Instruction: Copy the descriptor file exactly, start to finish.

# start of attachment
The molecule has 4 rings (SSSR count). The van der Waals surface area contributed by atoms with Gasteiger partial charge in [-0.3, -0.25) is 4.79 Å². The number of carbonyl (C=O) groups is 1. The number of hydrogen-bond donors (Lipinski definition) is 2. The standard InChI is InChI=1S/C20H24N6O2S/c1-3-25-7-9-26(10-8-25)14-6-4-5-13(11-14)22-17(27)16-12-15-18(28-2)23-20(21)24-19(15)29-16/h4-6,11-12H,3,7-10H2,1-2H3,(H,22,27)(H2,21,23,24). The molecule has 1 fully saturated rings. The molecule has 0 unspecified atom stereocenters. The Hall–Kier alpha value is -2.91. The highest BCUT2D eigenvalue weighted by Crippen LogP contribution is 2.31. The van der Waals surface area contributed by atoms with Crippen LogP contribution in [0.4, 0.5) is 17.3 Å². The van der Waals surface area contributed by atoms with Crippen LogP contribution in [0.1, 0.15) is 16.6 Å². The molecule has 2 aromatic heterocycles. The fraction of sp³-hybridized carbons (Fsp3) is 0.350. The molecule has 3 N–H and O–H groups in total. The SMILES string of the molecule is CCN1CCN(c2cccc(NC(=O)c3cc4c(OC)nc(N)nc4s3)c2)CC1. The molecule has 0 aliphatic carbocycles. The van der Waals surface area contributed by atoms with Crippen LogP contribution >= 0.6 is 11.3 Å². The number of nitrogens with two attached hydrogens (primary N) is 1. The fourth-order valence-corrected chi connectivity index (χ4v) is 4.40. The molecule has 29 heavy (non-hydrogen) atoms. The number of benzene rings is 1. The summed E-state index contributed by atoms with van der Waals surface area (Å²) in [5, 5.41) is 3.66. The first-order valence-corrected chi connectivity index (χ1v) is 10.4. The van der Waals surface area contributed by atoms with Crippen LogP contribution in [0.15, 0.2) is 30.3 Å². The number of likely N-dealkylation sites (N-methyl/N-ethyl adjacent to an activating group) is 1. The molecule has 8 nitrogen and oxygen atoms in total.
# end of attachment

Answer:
The molecule has 4 rings (SSSR count). The van der Waals surface area contributed by atoms with Gasteiger partial charge in [-0.3, -0.25) is 4.79 Å². The number of carbonyl (C=O) groups is 1. The number of hydrogen-bond donors (Lipinski definition) is 2. The standard InChI is InChI=1S/C20H24N6O2S/c1-3-25-7-9-26(10-8-25)14-6-4-5-13(11-14)22-17(27)16-12-15-18(28-2)23-20(21)24-19(15)29-16/h4-6,11-12H,3,7-10H2,1-2H3,(H,22,27)(H2,21,23,24). The molecule has 1 fully saturated rings. The molecule has 0 unspecified atom stereocenters. The Hall–Kier alpha value is -2.91. The highest BCUT2D eigenvalue weighted by Crippen LogP contribution is 2.31. The van der Waals surface area contributed by atoms with Crippen LogP contribution in [0.4, 0.5) is 17.3 Å². The van der Waals surface area contributed by atoms with Crippen LogP contribution in [0.1, 0.15) is 16.6 Å². The molecule has 2 aromatic heterocycles. The fraction of sp³-hybridized carbons (Fsp3) is 0.350. The molecule has 3 N–H and O–H groups in total. The SMILES string of the molecule is CCN1CCN(c2cccc(NC(=O)c3cc4c(OC)nc(N)nc4s3)c2)CC1. The molecule has 0 aliphatic carbocycles. The van der Waals surface area contributed by atoms with Crippen LogP contribution >= 0.6 is 11.3 Å². The number of nitrogens with two attached hydrogens (primary N) is 1. The fourth-order valence-corrected chi connectivity index (χ4v) is 4.40. The molecule has 29 heavy (non-hydrogen) atoms. The number of benzene rings is 1. The summed E-state index contributed by atoms with van der Waals surface area (Å²) in [5, 5.41) is 3.66. The first-order valence-corrected chi connectivity index (χ1v) is 10.4. The van der Waals surface area contributed by atoms with Crippen LogP contribution in [0.15, 0.2) is 30.3 Å². The number of likely N-dealkylation sites (N-methyl/N-ethyl adjacent to an activating group) is 1. The molecule has 8 nitrogen and oxygen atoms in total.